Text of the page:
Extinction Rebellion Washington D.C., part of an international environmental action organization that promotes nonviolent civil disobedience, was one of the groups coordinating the action. Its members stuck a replica of a pink and yellow boat in the center of an intersection near the White House, to which several protesters chained themselves. Black Lives Matter filled a major avenue near the House of Representatives, and partnered with health care workers to set up a blood pressure clinic in the street. Members of 350 DC, WERK for Peace, CODEPINK and World Beyond War blocked the circle in front of Union Station, some dancing to Britney Spears’s “Toxic” in front of a black, 50-foot long snake-like tube with a skeletal head which read “Stop Pipelines Now.”
The activists’ signs were calls to action: “How Do You Want to Be Remembered?” “Stop The Lies.” “Planet Before Profits.”
What might not have been expected was the support from almost all those watching from the sidewalks — hotel, office and construction workers, passersby, and even some drivers stuck in their cars.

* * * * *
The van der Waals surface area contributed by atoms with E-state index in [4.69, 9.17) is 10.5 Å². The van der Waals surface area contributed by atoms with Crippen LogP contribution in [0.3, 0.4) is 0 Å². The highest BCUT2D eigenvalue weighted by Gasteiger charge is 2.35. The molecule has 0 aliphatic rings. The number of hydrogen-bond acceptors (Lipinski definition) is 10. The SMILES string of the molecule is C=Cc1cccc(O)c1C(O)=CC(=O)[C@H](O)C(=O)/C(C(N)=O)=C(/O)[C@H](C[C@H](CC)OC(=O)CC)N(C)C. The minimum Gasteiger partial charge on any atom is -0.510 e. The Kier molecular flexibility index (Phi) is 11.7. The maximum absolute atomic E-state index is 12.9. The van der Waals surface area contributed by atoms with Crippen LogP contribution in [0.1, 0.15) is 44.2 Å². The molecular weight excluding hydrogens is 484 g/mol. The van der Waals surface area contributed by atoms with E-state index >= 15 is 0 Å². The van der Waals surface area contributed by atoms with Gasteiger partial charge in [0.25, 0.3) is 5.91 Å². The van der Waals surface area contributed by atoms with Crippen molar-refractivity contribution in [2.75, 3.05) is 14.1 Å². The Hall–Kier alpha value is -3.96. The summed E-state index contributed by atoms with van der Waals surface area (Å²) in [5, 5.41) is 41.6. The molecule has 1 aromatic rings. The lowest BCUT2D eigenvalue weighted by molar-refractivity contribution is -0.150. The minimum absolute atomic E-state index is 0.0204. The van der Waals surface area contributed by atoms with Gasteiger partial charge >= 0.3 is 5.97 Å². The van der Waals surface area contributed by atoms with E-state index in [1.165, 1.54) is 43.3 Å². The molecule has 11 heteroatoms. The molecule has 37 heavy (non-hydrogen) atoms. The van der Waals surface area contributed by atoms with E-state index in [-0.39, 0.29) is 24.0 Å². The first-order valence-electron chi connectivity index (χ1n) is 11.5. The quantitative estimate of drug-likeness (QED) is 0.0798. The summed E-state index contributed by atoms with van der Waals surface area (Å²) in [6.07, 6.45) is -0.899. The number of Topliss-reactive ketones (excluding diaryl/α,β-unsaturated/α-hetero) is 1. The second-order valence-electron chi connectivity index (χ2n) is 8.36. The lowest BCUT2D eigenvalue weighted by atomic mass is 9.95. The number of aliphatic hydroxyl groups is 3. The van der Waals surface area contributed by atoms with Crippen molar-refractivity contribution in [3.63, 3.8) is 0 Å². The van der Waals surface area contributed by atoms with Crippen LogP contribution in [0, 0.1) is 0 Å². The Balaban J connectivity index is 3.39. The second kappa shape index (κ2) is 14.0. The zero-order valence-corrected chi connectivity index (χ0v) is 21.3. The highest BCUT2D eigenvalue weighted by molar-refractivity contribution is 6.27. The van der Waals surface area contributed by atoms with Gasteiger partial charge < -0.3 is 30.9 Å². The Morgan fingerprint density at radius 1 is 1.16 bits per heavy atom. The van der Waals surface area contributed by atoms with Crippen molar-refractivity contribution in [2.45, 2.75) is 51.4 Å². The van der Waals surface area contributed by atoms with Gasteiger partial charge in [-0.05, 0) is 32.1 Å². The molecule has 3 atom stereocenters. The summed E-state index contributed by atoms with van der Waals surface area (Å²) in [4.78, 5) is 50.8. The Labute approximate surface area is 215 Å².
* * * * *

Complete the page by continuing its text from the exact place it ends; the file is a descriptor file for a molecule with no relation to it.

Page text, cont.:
A security officer at one office building told me, “We need to stop the pipelines. Once they’re built, they leak into rivers and poison the water.”
A 57-year-old construction/demolition worker from Maryland who renovates old buildings said, “My 32-year-old daughter is all into this. If we don’t do something now, our children won’t have anything. It won’t be a place you want to live. When I was a kid in the 1970s, I did crabbing in the Chesapeake Bay and could get a bushel in one to two hours. Now I can’t get six crabs all day.”
He proudly described the company for which he works. “It’s an environmental company that recycles everything. We do things like remove asbestos. We have so many jobs we can’t keep up.” And who will get his vote in 2020? With a large grin, he says, “It won’t be Trump.”
A man who works the front desk at a hotel, said, “The Earth is dying. Something has to be done. Most people at the hotel agree with me.”
A 25-year-old Mexican hotel housekeeper said she was pleased with the protest, noting that the company she works for uses green cleaning products. “We shouldn’t take down the trees or use throw-away things like Pampers,” she said. “My daughter, who’s 14, tells me not to use plastic.”
A woman who works for the city cleaning streets didn’t want to talk with me. But as I turned away, she called after me, “Climate change is scary.”
A government consultant who lives in a Maryland suburb, told me, “I came in town today to support this. No one believes climate change is fake. Everyone knows [that line] is a cover-up for protecting the fossil fuel industry and other vested interests.”